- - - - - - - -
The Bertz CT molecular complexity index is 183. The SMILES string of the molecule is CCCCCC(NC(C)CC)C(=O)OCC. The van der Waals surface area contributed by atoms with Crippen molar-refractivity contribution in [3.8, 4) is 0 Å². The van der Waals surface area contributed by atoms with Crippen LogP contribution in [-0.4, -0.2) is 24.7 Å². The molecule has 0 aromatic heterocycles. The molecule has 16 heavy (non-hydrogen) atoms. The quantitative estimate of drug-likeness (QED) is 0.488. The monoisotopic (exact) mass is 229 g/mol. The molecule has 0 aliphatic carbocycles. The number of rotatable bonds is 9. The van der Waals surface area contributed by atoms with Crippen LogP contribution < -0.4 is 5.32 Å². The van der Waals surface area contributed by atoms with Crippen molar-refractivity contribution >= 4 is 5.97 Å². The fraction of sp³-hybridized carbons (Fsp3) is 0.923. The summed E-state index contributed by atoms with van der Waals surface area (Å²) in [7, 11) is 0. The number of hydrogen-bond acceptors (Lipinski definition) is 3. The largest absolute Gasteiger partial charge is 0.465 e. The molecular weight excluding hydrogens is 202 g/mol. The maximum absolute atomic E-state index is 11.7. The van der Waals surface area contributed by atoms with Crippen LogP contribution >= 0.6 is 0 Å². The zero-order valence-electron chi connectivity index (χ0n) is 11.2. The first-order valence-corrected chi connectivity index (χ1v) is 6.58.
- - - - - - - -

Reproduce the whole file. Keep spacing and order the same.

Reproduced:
The Bertz CT molecular complexity index is 183. The SMILES string of the molecule is CCCCCC(NC(C)CC)C(=O)OCC. The van der Waals surface area contributed by atoms with Crippen molar-refractivity contribution in [3.8, 4) is 0 Å². The van der Waals surface area contributed by atoms with Crippen LogP contribution in [-0.4, -0.2) is 24.7 Å². The molecule has 0 aromatic heterocycles. The molecule has 16 heavy (non-hydrogen) atoms. The quantitative estimate of drug-likeness (QED) is 0.488. The monoisotopic (exact) mass is 229 g/mol. The molecule has 0 aliphatic carbocycles. The number of rotatable bonds is 9. The van der Waals surface area contributed by atoms with Crippen LogP contribution < -0.4 is 5.32 Å². The van der Waals surface area contributed by atoms with Crippen molar-refractivity contribution >= 4 is 5.97 Å². The fraction of sp³-hybridized carbons (Fsp3) is 0.923. The summed E-state index contributed by atoms with van der Waals surface area (Å²) in [7, 11) is 0. The number of hydrogen-bond acceptors (Lipinski definition) is 3. The largest absolute Gasteiger partial charge is 0.465 e. The molecular weight excluding hydrogens is 202 g/mol. The maximum absolute atomic E-state index is 11.7. The van der Waals surface area contributed by atoms with Crippen LogP contribution >= 0.6 is 0 Å². The zero-order valence-electron chi connectivity index (χ0n) is 11.2. The first-order valence-corrected chi connectivity index (χ1v) is 6.58.